Delhi rape: what it says about us Indians
We Indians are an angry people now. Thousands of people have poured into the streets, indignant and outraged over the savage case of rape and assault on a young woman in New Delhi.
That anger degenerated this week into hysteria and bloodlust, with calls for capital punishment and castration of the rapists. The Internet was flooded with comments urging public hanging and beatings. One response on an Internet forum suggested that Delhi men be raped so that “the problem can be solved”; another advocated the rapists be urinated upon.
If there was ever a proud moment to be an Indian, this isn’t it.
There are some who want stricter punishment in such cases, but clearly, as many experts say, it is the certainty of punishment rather than the severity that matters. Sexual assault cases on women in India increased by 25 percent in the six years to 2011, and lawyers believe much of this can be attributed to the low rate of conviction in such cases.
The only time I remember when rape has made national headlines and generated an outpouring of anger was when the victim was someone like us — middle class, educated and urban — such as the cases of the medical student in 2003, or the call centre worker a few years ago.
A few months ago, several men in a village in Haryana reportedly raped a young woman in a car. Someone filmed the attack, and the tape circulated through the village. The woman’s father was so overcome with shame that he killed himself. I don’t remember this case generated the same level of hysteria and calls for public hanging, for it happened to someone who was not like us.
Now, we in the media talk of “national shame”. Where is our sense of shame when women are stripped, beaten and paraded naked in front of an entire village as punishment?
I remember the case of a woman in the late 1990’s, who was labelled a witch by the politically mighty in the village who wanted to seize her land. She was dragged out of her home, stripped, tied up and left hanging from a tree, chili powder poured into her genitals. She was then beaten to death in front of her young children. The story was narrated by her daughter to a television news channel for a Hindi-language programme. But I don’t remember this story being picked up by any English-language newspaper.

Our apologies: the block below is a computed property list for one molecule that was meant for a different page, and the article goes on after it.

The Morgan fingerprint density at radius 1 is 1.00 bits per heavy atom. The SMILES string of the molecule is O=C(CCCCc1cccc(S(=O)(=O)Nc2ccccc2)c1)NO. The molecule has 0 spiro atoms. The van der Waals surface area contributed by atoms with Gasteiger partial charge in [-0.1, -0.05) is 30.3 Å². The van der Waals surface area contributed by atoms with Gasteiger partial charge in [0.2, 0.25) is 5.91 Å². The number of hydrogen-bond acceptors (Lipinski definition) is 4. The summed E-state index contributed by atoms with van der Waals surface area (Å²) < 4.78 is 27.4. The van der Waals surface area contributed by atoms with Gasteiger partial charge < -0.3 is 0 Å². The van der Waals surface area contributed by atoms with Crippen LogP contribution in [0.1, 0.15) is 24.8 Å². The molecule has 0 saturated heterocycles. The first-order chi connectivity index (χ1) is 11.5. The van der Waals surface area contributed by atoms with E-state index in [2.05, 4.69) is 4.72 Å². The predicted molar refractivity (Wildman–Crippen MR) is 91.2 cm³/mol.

Now people protest on the streets, asking for the capital to be made safer. But safe for whom? For the poor women living on the streets? For the boys and girls who sleep outdoors and who are most vulnerable to sexual and physical abuse? No. We want safety for ourselves, the middle classes. We do not want to let anything come in the way of our march towards modernity. We want to be a global superpower. It is a deep inferiority complex, and to get rid of it, we demand the world recognise us. But we have no sense of shame about the millions of poor who are our fellow citizens, and we have little idea of what social justice is.
Exposure to these incidents threatens to remove our mask of modernity as we still remain a primitive society rooted in inequality, polarised by class, caste and religion. These values have come to our door, as shrinking land holdings, lack of jobs, an ambition to be part of a “shining India” and displacement because of dam and industrial projects trigger a massive migration from villages and towns to cities.
Conservative social mores come face-to-face with rapidly changing city lifestyles. Poverty and the humiliation and indignity that come with it are harder to bear in the face of opulent displays of new wealth.
It is time we focus on these inequalities and demand justice for all. It is time to act with reason. A good way to start would be to ask ourselves, do we want to be a civilised nation, or do we want to compete with the Taliban? In many ways, they are our closest neighbours.